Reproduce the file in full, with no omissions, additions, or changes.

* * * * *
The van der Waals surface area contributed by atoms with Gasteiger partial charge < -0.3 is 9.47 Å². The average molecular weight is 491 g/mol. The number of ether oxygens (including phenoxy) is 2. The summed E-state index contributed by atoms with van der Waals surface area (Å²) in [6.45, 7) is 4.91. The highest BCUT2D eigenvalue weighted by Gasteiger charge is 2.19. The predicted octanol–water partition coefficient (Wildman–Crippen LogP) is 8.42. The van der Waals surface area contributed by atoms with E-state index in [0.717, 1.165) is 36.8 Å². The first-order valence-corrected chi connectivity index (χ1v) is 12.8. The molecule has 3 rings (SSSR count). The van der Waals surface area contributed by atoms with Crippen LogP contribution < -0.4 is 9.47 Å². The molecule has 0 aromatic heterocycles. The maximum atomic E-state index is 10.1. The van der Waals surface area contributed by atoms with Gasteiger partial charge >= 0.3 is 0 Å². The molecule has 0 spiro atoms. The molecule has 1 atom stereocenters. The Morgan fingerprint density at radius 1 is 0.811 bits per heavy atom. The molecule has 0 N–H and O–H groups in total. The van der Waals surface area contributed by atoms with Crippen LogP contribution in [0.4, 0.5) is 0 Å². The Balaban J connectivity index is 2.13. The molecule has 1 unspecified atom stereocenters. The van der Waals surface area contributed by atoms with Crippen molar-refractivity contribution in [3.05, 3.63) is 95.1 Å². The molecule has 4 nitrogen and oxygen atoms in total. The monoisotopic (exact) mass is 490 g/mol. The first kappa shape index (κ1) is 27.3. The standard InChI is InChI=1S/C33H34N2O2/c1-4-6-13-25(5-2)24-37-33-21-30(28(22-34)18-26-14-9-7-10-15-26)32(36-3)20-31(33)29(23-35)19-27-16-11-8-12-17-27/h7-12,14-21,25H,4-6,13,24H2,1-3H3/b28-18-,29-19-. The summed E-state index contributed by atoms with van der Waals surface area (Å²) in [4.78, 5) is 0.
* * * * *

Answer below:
The van der Waals surface area contributed by atoms with Gasteiger partial charge < -0.3 is 9.47 Å². The average molecular weight is 491 g/mol. The number of ether oxygens (including phenoxy) is 2. The summed E-state index contributed by atoms with van der Waals surface area (Å²) in [6.45, 7) is 4.91. The highest BCUT2D eigenvalue weighted by Gasteiger charge is 2.19. The predicted octanol–water partition coefficient (Wildman–Crippen LogP) is 8.42. The van der Waals surface area contributed by atoms with E-state index in [0.717, 1.165) is 36.8 Å². The first-order valence-corrected chi connectivity index (χ1v) is 12.8. The molecule has 3 rings (SSSR count). The van der Waals surface area contributed by atoms with Crippen LogP contribution < -0.4 is 9.47 Å². The molecule has 0 aromatic heterocycles. The maximum atomic E-state index is 10.1. The van der Waals surface area contributed by atoms with Gasteiger partial charge >= 0.3 is 0 Å². The molecule has 0 spiro atoms. The molecule has 1 atom stereocenters. The Morgan fingerprint density at radius 1 is 0.811 bits per heavy atom. The molecule has 0 N–H and O–H groups in total. The van der Waals surface area contributed by atoms with Crippen LogP contribution in [0.4, 0.5) is 0 Å². The Balaban J connectivity index is 2.13. The molecule has 1 unspecified atom stereocenters. The van der Waals surface area contributed by atoms with Crippen molar-refractivity contribution in [3.05, 3.63) is 95.1 Å². The molecule has 4 nitrogen and oxygen atoms in total. The monoisotopic (exact) mass is 490 g/mol. The first kappa shape index (κ1) is 27.3. The standard InChI is InChI=1S/C33H34N2O2/c1-4-6-13-25(5-2)24-37-33-21-30(28(22-34)18-26-14-9-7-10-15-26)32(36-3)20-31(33)29(23-35)19-27-16-11-8-12-17-27/h7-12,14-21,25H,4-6,13,24H2,1-3H3/b28-18-,29-19-. The summed E-state index contributed by atoms with van der Waals surface area (Å²) in [4.78, 5) is 0.